But again, thought exercise.  Sometimes I'll play directly off of something actual wrestling like WWE has done.  Sometimes (hopefully) it's totally original.  I've managed to keep it interesting for myself across twenty years.  As far as I'm concerned, I'm doing something right.

One of the best things about engaging in this exercise is the constant need to come up with interesting names.  Like race car drivers (what's up with that? do they accept or reject your application to drive based on how awesome your name is?), professional wrestlers tend to have, or be given, memorable names.  If you're Phil Brooks, you become even more awesome as CM Punk.  If you're Terry Bollea, you become Hulk Hogan.  If you're Michael Hickenbottom, you're a thousand times better as Shawn Michaels.  If your name is Ted DiBiase, you're worth your weight in diamond-encrusted gold.  At least one of the names I've come up with over the years I actually borrowed for another story entirely (an actual story), I liked it so much, and it's iconic (to me) in two completely different contexts.  (Character names are incredibly important to me.)

When you're forced to keep all the reality of a fictional creation in your own head, basically, which is what most writers do anyway, it forces you to keep thinking about it.  Writers are supposed to actually write, but the best part of this job is in thinking about your story.  Sure, the perks of having millions (and millions) of fans and being paid to write cannot be argued with, but if you're a writer who doesn't love the idea of thinking about your story, then as far as I'm concerned, you have no business writing.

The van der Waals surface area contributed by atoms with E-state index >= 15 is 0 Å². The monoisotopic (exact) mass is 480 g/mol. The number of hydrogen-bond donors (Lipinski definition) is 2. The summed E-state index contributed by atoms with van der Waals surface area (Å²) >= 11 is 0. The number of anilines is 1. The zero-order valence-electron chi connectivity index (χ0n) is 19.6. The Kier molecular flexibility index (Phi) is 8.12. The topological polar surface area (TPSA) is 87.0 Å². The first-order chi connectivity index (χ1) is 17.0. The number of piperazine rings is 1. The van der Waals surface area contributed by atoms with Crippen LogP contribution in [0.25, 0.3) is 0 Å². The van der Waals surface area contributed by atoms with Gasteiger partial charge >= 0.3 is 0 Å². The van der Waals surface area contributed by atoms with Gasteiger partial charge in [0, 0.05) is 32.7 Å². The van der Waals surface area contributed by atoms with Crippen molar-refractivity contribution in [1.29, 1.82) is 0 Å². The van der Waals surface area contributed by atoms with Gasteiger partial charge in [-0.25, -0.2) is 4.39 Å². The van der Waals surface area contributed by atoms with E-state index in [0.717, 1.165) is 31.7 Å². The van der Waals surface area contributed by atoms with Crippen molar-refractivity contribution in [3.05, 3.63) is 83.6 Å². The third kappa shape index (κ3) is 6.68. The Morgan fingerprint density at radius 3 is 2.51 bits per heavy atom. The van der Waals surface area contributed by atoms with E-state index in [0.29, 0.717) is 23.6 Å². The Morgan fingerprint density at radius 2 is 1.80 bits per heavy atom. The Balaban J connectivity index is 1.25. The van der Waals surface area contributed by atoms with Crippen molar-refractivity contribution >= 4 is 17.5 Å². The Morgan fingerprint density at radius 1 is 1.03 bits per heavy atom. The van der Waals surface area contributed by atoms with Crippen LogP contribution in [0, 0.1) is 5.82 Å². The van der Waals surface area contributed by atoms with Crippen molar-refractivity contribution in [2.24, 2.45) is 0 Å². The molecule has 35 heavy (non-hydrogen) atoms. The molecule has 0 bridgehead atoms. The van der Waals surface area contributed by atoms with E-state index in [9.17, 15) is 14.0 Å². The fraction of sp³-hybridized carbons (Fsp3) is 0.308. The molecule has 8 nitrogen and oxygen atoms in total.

And so one of the longest and best things I've done as a writer has not been about writing at all.  That's the real point.  And the point of watching wrestling.  Or enjoying anything, really.  A writer doesn't have downtime.  Literally everything a writer experiences is also known as source material.  Don't trust a writer who believes otherwise.  Never trust them.  No, seriously, they are not really a writer.

And that's why I keep writing about professional wrestling.


  1. That's a lot of work even for an exercise.
    And yes, if your name isn't Southern enough, you aren't allowed into Nascar.
    Never played D&D? Really? Now a whole world of D&D characters I could imagine.

    1. I was also thinking the Indy circuit, where there has always been a lot of awesome names. The closest I came to D&D was Warhammer on basically one occasion.

  2. Geez...that's a lot of thinking going on.

    But we do go around playing out scenes and characters in our minds, though. It helps pass the time, especially if we're in line at the DMV.

    1. The thing is, it really doesn't take much time. Once you've conceived of a character (or in this case a wrestler), it's becomes much easier to plug them into stories (or in this case matches) month to month. How long they stick around is the true strength of the character.